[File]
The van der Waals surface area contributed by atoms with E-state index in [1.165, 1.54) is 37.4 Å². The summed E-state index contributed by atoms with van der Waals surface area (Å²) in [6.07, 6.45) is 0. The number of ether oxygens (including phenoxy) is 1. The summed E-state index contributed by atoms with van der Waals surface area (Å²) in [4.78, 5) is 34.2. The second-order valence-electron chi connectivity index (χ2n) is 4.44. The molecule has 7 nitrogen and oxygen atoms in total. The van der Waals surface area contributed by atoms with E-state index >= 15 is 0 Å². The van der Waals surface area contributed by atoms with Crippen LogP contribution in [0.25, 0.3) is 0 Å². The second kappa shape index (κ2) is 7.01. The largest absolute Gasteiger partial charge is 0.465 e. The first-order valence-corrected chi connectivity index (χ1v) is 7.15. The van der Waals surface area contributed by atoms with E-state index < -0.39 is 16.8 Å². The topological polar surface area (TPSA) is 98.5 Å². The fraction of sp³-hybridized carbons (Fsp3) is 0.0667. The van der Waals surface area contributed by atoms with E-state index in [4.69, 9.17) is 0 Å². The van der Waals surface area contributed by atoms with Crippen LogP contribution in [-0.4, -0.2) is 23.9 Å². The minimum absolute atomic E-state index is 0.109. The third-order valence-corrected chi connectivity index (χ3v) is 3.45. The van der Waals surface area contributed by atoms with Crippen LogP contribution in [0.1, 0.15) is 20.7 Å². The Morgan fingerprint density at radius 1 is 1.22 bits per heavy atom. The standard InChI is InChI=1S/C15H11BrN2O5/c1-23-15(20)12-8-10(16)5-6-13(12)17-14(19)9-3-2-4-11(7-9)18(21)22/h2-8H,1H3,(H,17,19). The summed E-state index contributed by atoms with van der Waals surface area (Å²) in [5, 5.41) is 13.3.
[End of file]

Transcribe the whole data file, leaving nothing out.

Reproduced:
The van der Waals surface area contributed by atoms with E-state index in [1.165, 1.54) is 37.4 Å². The summed E-state index contributed by atoms with van der Waals surface area (Å²) in [6.07, 6.45) is 0. The number of ether oxygens (including phenoxy) is 1. The summed E-state index contributed by atoms with van der Waals surface area (Å²) in [4.78, 5) is 34.2. The second-order valence-electron chi connectivity index (χ2n) is 4.44. The molecule has 7 nitrogen and oxygen atoms in total. The van der Waals surface area contributed by atoms with E-state index >= 15 is 0 Å². The van der Waals surface area contributed by atoms with Crippen LogP contribution in [0.25, 0.3) is 0 Å². The second kappa shape index (κ2) is 7.01. The largest absolute Gasteiger partial charge is 0.465 e. The first-order valence-corrected chi connectivity index (χ1v) is 7.15. The van der Waals surface area contributed by atoms with E-state index < -0.39 is 16.8 Å². The topological polar surface area (TPSA) is 98.5 Å². The fraction of sp³-hybridized carbons (Fsp3) is 0.0667. The van der Waals surface area contributed by atoms with E-state index in [4.69, 9.17) is 0 Å². The van der Waals surface area contributed by atoms with Crippen LogP contribution in [-0.4, -0.2) is 23.9 Å². The minimum absolute atomic E-state index is 0.109. The third-order valence-corrected chi connectivity index (χ3v) is 3.45. The van der Waals surface area contributed by atoms with Crippen LogP contribution in [0.1, 0.15) is 20.7 Å². The Morgan fingerprint density at radius 1 is 1.22 bits per heavy atom. The standard InChI is InChI=1S/C15H11BrN2O5/c1-23-15(20)12-8-10(16)5-6-13(12)17-14(19)9-3-2-4-11(7-9)18(21)22/h2-8H,1H3,(H,17,19). The summed E-state index contributed by atoms with van der Waals surface area (Å²) in [5, 5.41) is 13.3.